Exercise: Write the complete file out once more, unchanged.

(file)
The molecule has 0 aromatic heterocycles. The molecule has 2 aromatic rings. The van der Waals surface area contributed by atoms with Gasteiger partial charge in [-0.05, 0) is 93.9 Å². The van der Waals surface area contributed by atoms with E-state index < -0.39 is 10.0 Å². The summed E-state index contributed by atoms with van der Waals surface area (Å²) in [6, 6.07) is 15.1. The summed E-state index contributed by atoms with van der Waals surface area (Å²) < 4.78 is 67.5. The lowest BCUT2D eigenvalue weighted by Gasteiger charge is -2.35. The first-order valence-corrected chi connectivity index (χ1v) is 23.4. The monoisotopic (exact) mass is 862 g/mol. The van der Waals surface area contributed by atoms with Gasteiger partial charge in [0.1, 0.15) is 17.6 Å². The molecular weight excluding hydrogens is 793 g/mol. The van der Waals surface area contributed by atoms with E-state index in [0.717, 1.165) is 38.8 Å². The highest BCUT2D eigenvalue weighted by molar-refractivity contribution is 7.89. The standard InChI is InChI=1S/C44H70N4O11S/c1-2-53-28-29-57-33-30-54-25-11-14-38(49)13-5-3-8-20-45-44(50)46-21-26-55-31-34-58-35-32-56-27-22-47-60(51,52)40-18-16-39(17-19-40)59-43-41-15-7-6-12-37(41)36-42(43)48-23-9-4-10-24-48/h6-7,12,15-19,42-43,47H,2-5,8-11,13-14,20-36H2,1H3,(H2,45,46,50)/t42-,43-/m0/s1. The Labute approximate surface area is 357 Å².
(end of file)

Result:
The molecule has 0 aromatic heterocycles. The molecule has 2 aromatic rings. The van der Waals surface area contributed by atoms with Gasteiger partial charge in [-0.05, 0) is 93.9 Å². The van der Waals surface area contributed by atoms with E-state index < -0.39 is 10.0 Å². The summed E-state index contributed by atoms with van der Waals surface area (Å²) in [6, 6.07) is 15.1. The summed E-state index contributed by atoms with van der Waals surface area (Å²) < 4.78 is 67.5. The lowest BCUT2D eigenvalue weighted by Gasteiger charge is -2.35. The first-order valence-corrected chi connectivity index (χ1v) is 23.4. The monoisotopic (exact) mass is 862 g/mol. The van der Waals surface area contributed by atoms with Gasteiger partial charge in [0.1, 0.15) is 17.6 Å². The molecular weight excluding hydrogens is 793 g/mol. The van der Waals surface area contributed by atoms with E-state index in [0.717, 1.165) is 38.8 Å². The highest BCUT2D eigenvalue weighted by molar-refractivity contribution is 7.89. The standard InChI is InChI=1S/C44H70N4O11S/c1-2-53-28-29-57-33-30-54-25-11-14-38(49)13-5-3-8-20-45-44(50)46-21-26-55-31-34-58-35-32-56-27-22-47-60(51,52)40-18-16-39(17-19-40)59-43-41-15-7-6-12-37(41)36-42(43)48-23-9-4-10-24-48/h6-7,12,15-19,42-43,47H,2-5,8-11,13-14,20-36H2,1H3,(H2,45,46,50)/t42-,43-/m0/s1. The Labute approximate surface area is 357 Å².